could not buy the land from them. In what was a mystery for over two decades, the Native People were dying-men, women, children, and babies leaving their wealth to their white family member. Laws were created stating that no full-blooded Osage could control their money. They had to have a white guardian and these guardians were also murdering their wards. Herbert Hoover sent a man to investigate the murders and the investigation was the beginning of the FBI. Who would marry someone and murder their spouse? Who would have children and murder them? Monsters! Racist whites who do not view Blacks or Native Americans as people did not see the murder of the Osage or Blacks as a crime. Entire white towns participated in the massacres and not one white person was charged or imprisoned. Things have not changed much since the 1920’s. There are some good white people but how do we distinguish from the monsters who pretend to like you or love you, marry you and have children by you to gain your wealth? Look at what people do and don’t just believe what they say.
Grann, D. (2017). Killers of the Flower Moon: The Osage Murders and the Birth of the FBI. Doubleday.
RuNett Nia Ebo
RuNett Nia Ebo, Poet of Purpose is a poet/author, editor, playwright, blogger, and events planner. She has been writing poems for more than 50 years and has self-published 9
books of poetry and 1 CD of Spoken Word. Poet Ebo has written a fiction story (All For You - AuthorHouse) and several gospel songs. She is a contributing author to 'Chicken Soup for the African American Soul' and 'Chicken Soup for the African American Woman's Soul' and Kwee magazine (a Liberian publication). Following is her poem "Lord, Why Did You Make Me Black?" Thank you Dr. Faruq Iman for sharing her work with us.
Why did You make me Black?
Why did You make me someone
The world wants to hold back?
Black is the color of dirty clothes;
The color of grimy hands and feet.
Black is the color of darkness;
The color of tire-beaten streets.
Why did you give me thick lips,
A broad nose and kinky hair?
Why did You make me someone
Who receives the hatred stare?
Black is the color of a bruised eye
When somebody gets hurt.
Black is the color of darkness.
Black is the color of dirt.
How come my bone structure’s so thick;
my hips and cheeks are high?
How come my eyes are brown
and not the color of the daylight sky?
Why do people think I’m useless?
How come I feel so used?
Why do some people see my skin and think I should be abused?
Lord, I just don’t understand;
What is it about my skin?
Why do some people want to hate me
And not know the person within?
Black is what people are “listed”,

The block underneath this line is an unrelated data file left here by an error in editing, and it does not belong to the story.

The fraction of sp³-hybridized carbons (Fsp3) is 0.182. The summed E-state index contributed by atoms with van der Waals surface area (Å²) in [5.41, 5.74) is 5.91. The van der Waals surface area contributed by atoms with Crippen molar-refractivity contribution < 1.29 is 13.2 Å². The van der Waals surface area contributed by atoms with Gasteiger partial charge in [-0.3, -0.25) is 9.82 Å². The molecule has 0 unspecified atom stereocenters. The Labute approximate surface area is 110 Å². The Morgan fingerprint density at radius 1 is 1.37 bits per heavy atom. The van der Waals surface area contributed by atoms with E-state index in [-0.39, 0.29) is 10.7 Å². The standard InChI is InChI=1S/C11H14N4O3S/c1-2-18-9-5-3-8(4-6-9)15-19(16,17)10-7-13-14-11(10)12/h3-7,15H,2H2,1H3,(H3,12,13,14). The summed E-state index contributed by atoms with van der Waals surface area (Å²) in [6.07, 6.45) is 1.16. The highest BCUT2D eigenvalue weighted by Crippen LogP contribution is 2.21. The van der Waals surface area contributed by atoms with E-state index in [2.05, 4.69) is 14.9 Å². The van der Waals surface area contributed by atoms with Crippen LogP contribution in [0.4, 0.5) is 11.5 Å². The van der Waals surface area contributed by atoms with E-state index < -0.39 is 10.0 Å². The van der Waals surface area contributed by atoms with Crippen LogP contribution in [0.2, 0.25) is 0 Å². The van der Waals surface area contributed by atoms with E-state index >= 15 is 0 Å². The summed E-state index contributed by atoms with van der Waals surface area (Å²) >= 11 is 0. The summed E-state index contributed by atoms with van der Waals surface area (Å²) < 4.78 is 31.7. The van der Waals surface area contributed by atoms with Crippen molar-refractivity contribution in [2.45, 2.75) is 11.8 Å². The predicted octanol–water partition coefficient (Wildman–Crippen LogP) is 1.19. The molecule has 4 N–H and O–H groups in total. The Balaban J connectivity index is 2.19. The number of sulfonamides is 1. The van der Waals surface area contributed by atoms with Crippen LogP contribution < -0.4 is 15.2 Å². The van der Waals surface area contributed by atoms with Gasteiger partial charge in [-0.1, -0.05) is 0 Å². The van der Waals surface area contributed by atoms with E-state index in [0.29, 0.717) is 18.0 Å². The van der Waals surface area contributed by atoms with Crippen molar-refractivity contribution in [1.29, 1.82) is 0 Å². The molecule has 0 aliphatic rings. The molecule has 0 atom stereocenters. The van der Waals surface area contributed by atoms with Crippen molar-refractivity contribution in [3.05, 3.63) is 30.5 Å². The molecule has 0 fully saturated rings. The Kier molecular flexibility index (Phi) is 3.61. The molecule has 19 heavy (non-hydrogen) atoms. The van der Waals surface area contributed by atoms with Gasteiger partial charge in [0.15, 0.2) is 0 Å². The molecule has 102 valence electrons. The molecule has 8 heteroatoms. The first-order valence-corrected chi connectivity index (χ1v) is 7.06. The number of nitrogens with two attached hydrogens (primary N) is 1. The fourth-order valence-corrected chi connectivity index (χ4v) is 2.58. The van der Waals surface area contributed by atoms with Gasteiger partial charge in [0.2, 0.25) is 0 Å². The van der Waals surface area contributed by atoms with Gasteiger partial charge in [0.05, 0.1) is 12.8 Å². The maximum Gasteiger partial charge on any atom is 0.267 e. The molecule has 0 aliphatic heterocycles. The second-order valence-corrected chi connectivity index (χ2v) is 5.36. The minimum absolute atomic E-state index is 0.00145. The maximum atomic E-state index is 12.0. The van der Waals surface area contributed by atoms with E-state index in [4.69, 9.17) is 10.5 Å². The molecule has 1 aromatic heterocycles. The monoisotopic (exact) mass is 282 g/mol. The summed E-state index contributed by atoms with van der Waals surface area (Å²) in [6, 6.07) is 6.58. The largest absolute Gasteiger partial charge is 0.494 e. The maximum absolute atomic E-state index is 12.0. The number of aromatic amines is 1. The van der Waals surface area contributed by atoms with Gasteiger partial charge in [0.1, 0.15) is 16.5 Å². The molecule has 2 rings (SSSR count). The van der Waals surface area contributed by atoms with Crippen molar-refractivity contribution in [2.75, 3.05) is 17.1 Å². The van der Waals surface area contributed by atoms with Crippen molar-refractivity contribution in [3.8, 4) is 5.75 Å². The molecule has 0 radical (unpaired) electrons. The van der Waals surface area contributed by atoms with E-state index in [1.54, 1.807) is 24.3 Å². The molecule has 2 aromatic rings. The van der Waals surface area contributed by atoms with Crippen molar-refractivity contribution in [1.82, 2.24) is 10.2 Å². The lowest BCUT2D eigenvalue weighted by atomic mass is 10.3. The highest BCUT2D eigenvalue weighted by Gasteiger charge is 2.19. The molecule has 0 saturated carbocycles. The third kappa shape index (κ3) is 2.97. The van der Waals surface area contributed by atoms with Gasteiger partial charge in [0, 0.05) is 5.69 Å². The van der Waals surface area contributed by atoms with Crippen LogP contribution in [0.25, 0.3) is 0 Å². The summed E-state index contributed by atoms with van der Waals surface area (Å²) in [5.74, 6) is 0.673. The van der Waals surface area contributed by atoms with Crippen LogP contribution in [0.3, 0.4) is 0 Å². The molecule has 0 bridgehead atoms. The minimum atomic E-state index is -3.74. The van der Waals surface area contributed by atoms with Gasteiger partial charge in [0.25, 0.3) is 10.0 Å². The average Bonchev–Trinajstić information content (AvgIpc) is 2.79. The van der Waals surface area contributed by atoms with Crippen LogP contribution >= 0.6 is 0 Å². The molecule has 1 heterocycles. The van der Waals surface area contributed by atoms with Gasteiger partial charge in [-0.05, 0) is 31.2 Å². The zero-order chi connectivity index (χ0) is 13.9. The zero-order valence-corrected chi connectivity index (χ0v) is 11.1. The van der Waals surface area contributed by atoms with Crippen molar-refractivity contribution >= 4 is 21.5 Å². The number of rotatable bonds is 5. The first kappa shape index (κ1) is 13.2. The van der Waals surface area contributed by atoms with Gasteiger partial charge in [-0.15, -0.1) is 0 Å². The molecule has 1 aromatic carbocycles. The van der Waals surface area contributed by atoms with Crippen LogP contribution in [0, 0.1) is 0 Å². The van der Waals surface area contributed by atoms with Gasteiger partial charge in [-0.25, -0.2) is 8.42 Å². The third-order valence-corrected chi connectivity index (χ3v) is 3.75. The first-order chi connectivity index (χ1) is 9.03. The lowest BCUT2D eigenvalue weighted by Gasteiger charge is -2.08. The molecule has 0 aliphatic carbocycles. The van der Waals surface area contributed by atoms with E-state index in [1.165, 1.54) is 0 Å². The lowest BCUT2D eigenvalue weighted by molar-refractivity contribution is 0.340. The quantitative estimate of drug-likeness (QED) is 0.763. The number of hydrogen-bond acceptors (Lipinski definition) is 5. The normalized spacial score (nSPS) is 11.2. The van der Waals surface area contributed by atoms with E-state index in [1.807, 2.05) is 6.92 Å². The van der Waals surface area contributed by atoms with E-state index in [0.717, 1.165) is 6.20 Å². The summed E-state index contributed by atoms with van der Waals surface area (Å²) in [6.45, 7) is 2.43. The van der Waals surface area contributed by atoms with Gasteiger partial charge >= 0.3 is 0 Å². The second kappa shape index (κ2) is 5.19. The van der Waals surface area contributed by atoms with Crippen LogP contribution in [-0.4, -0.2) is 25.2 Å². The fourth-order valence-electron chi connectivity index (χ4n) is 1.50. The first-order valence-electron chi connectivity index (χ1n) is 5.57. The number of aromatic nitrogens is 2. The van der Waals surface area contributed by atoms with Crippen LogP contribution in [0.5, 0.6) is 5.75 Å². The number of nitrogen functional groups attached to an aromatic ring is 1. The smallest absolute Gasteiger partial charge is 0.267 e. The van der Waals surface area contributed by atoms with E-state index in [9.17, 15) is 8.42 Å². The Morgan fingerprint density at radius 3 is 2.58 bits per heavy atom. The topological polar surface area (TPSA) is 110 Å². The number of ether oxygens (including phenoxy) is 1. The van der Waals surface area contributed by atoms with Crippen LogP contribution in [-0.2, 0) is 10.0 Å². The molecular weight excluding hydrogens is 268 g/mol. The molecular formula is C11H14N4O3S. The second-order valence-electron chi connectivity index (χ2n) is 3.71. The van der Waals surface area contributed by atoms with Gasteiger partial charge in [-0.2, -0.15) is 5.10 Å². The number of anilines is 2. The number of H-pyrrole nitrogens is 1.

When others want to keep them away.
Black is the color of shadows cast.
Black is the end of the day.
Lord, You know, my own people mistreat me;
And I know this just isn’t right.
They don’t like my hair or the way I look
They say I’m too dark or too light.
Lord, Don’t You think it’s time
For You to make a change?
Why don’t You re-do creation
And make everyone the same?
Why did I make you black?
Why did I make you black?
Get off your knees and look around.
Tell Me, what do you see?
I didn’t make you in the image of darkness.
I made you in the Likeness of ME!
I made you the color of coal
From which beautiful diamonds are formed.
I made you the color of oil,
The black-gold that keeps people warm.
I made you from the rich, dark earth
That can grow the food you need.
Your color’s the same as the panther’s
Known for (HER) beauty and speed.
Your color’s the same as the Black stallion,
A majestic animal is he.
I didn’t make you in the Image of darkness
I made you in the Likeness of Me!
All the colors of a Heavenly Rainbow
Can be found throughout every nation;
And when all those colors were blended well,
YOU BECAME MY GREATEST CREATION.
Your hair is the texture of lamb’s wool
Such a humble, little creature is he.
I am the Shepherd who watches them.
I am the One who will watch over thee.
You are the color of midnight-sky,
I put the stars’ glitter in your eyes.
There’s a smile hidden behind your pain
That’s the reason your cheeks are high.
You are the color of dark clouds formed
when I send My strongest weather.
I made your lips full so when you kiss
the one you love they will remember.
Your stature is strong; your bone structure, thick
to withstand the burdens of time.
The reflection you see in the mirror…
The Image looking back at you is MINE!
To learn more about RuNett Nia Ebo's writings visit
RuNett Nia Ebo, Poet of Purpose (poetebo.com)